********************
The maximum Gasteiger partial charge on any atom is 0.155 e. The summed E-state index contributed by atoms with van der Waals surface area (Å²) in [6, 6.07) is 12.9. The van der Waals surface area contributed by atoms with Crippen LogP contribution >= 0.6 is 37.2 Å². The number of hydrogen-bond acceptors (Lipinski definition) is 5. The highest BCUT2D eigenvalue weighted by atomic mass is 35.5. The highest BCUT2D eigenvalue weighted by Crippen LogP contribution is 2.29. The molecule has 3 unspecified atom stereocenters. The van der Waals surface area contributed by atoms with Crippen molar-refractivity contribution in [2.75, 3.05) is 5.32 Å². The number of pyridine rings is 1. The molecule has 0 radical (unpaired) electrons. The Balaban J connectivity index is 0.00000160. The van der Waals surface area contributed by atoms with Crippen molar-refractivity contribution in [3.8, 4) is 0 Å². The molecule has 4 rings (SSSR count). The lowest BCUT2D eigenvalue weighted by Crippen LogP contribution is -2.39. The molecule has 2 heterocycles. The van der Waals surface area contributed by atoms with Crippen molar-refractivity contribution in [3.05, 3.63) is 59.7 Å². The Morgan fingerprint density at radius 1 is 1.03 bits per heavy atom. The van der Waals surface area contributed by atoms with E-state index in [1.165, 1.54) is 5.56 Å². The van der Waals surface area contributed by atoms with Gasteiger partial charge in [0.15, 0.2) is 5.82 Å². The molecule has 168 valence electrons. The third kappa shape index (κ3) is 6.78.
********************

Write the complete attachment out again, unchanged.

The maximum Gasteiger partial charge on any atom is 0.155 e. The summed E-state index contributed by atoms with van der Waals surface area (Å²) in [6, 6.07) is 12.9. The van der Waals surface area contributed by atoms with Crippen LogP contribution >= 0.6 is 37.2 Å². The number of hydrogen-bond acceptors (Lipinski definition) is 5. The highest BCUT2D eigenvalue weighted by atomic mass is 35.5. The highest BCUT2D eigenvalue weighted by Crippen LogP contribution is 2.29. The molecule has 3 unspecified atom stereocenters. The van der Waals surface area contributed by atoms with Crippen molar-refractivity contribution in [2.75, 3.05) is 5.32 Å². The number of pyridine rings is 1. The molecule has 0 radical (unpaired) electrons. The Balaban J connectivity index is 0.00000160. The van der Waals surface area contributed by atoms with Crippen molar-refractivity contribution in [3.8, 4) is 0 Å². The molecule has 4 rings (SSSR count). The lowest BCUT2D eigenvalue weighted by Crippen LogP contribution is -2.39. The molecule has 2 heterocycles. The van der Waals surface area contributed by atoms with Crippen molar-refractivity contribution in [3.05, 3.63) is 59.7 Å². The Morgan fingerprint density at radius 1 is 1.03 bits per heavy atom. The van der Waals surface area contributed by atoms with E-state index in [1.165, 1.54) is 5.56 Å². The van der Waals surface area contributed by atoms with Gasteiger partial charge in [0.15, 0.2) is 5.82 Å². The molecule has 168 valence electrons. The third kappa shape index (κ3) is 6.78.